Disorders of consciousness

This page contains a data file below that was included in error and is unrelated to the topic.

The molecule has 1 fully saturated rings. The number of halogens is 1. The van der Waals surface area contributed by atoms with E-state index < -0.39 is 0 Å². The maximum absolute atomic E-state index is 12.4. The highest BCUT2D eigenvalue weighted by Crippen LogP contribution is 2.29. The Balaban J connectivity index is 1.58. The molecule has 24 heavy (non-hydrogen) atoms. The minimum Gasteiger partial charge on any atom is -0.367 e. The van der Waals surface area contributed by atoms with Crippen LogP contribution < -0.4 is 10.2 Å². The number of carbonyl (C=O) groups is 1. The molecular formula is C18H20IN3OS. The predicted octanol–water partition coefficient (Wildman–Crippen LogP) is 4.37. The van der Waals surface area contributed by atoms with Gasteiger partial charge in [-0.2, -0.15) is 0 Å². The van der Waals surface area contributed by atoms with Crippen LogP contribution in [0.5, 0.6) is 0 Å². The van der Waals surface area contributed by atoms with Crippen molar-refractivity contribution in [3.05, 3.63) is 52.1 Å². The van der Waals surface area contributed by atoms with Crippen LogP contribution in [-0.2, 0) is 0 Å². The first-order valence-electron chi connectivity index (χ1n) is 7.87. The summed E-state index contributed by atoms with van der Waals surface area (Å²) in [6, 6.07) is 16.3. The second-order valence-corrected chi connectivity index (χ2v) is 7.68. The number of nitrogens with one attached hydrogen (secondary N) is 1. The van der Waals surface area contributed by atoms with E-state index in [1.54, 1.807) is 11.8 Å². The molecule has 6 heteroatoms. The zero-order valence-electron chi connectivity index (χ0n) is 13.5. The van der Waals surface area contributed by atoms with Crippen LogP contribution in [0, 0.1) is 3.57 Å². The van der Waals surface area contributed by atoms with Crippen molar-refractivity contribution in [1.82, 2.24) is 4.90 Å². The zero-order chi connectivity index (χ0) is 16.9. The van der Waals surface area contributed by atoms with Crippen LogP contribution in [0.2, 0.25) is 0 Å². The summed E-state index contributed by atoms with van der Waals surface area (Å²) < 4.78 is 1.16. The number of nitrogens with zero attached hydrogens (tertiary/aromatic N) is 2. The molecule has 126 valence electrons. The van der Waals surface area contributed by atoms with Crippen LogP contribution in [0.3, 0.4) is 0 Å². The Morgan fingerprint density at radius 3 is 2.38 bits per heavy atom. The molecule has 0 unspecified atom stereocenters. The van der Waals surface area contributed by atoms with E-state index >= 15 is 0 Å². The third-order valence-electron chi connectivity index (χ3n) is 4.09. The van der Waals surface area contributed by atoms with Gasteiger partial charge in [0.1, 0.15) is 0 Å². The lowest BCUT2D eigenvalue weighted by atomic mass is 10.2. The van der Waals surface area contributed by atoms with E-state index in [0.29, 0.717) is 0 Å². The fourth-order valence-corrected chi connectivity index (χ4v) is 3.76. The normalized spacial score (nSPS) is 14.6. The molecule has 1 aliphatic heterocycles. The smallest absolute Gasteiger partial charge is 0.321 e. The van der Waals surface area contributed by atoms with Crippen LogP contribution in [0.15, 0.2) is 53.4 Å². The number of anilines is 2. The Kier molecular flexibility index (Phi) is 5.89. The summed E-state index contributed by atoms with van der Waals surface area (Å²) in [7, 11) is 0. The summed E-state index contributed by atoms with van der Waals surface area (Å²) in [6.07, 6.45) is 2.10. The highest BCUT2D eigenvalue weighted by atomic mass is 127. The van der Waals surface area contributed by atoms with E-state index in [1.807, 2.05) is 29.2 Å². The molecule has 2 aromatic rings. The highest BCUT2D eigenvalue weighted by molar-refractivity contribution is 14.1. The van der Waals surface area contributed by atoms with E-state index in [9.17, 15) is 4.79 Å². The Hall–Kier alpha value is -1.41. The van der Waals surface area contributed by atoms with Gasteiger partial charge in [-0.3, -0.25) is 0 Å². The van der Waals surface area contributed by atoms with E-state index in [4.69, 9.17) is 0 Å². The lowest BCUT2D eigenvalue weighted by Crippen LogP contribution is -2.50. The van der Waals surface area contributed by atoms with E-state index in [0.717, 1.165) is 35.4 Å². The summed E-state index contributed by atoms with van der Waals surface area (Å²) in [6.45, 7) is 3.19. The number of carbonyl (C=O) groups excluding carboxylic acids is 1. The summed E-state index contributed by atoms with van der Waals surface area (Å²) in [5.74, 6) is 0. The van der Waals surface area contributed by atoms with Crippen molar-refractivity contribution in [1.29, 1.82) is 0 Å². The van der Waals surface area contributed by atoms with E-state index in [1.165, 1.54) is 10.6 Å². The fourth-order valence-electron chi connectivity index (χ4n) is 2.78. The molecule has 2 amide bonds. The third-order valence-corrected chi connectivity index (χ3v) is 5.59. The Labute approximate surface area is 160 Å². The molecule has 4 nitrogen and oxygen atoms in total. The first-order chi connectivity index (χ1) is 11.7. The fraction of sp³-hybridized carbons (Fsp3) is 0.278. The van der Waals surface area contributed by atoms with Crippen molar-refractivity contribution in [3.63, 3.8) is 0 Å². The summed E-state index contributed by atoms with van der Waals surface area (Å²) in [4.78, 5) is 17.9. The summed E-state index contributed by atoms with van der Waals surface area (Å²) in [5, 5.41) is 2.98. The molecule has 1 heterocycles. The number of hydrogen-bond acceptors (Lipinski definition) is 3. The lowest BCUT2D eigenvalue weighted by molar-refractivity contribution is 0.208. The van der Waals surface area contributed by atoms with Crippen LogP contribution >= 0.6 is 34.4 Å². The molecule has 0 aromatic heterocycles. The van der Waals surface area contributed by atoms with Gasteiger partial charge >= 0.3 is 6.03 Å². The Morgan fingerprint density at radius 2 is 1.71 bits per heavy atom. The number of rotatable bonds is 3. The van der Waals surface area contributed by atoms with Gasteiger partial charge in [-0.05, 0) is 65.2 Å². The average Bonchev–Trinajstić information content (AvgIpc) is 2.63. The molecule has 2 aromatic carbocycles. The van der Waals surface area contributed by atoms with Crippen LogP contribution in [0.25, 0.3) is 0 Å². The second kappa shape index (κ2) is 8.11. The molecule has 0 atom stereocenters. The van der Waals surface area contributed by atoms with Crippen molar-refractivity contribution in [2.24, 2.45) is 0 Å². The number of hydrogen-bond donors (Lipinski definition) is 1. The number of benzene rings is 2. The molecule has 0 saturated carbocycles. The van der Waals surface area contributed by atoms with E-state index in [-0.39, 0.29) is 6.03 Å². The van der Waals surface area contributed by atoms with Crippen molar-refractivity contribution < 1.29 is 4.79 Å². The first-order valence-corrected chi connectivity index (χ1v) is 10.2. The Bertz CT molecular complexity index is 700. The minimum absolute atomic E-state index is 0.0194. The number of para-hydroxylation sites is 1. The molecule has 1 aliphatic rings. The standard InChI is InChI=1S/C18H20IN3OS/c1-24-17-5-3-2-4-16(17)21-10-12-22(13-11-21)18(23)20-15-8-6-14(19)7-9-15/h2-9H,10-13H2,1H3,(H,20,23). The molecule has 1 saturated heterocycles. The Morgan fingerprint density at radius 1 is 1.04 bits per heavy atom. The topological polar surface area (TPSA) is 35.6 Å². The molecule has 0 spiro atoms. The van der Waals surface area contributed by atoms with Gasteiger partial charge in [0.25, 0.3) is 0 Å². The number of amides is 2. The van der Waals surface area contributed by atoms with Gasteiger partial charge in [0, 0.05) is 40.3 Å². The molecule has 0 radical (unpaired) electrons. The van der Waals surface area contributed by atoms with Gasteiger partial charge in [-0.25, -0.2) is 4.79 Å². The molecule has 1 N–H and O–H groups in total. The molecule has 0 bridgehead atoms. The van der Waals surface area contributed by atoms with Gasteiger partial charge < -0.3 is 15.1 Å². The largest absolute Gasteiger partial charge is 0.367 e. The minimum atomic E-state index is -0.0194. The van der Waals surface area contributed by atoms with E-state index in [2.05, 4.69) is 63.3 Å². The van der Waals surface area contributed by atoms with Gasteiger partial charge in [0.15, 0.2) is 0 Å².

Patients in coma, vegetative, or minimally conscious state pose ethical challenges. The patients are unable to respond, therefore the assessment of their needs can only be approached by adopting a third person perspective. They are unable to communicate their pain levels, quality of life, or end of life preferences. Neuroscience and brain imaging have allowed us to explore the brain activity of these patients more thoroughly. Recent findings from studies using functional magnetic resonance imaging have changed the way we view vegetative patients. The images have shown that aspects emotional processing, language comprehension and even conscious awareness might be retained in patients whose behavior suggests a vegetative state. If this is the case, it is unethical to allow a third party to dictate the life and future of the patient. For example, defining death is an issue that comes with patients with severe traumatic brain injuries. The decision to withdraw life-sustaining care from these patients can be based on uncertain assessments about the individual’s conscious awareness. Case reports have shown that these patients in a persistent vegetative state can recover unexpectedly. This raises the ethical question about the premature termination of care by physicians. The hope is that one day, neuroimaging technologies can help us to define these different states of consciousness and enable us to communicate with patients in vegetative states in a way that was never before possible. The clinical translation of these advanced technologies is of vital importance for the medical management of these challenging patients. In this situation, neuroscience has both revealed ethical issues and possible solutions.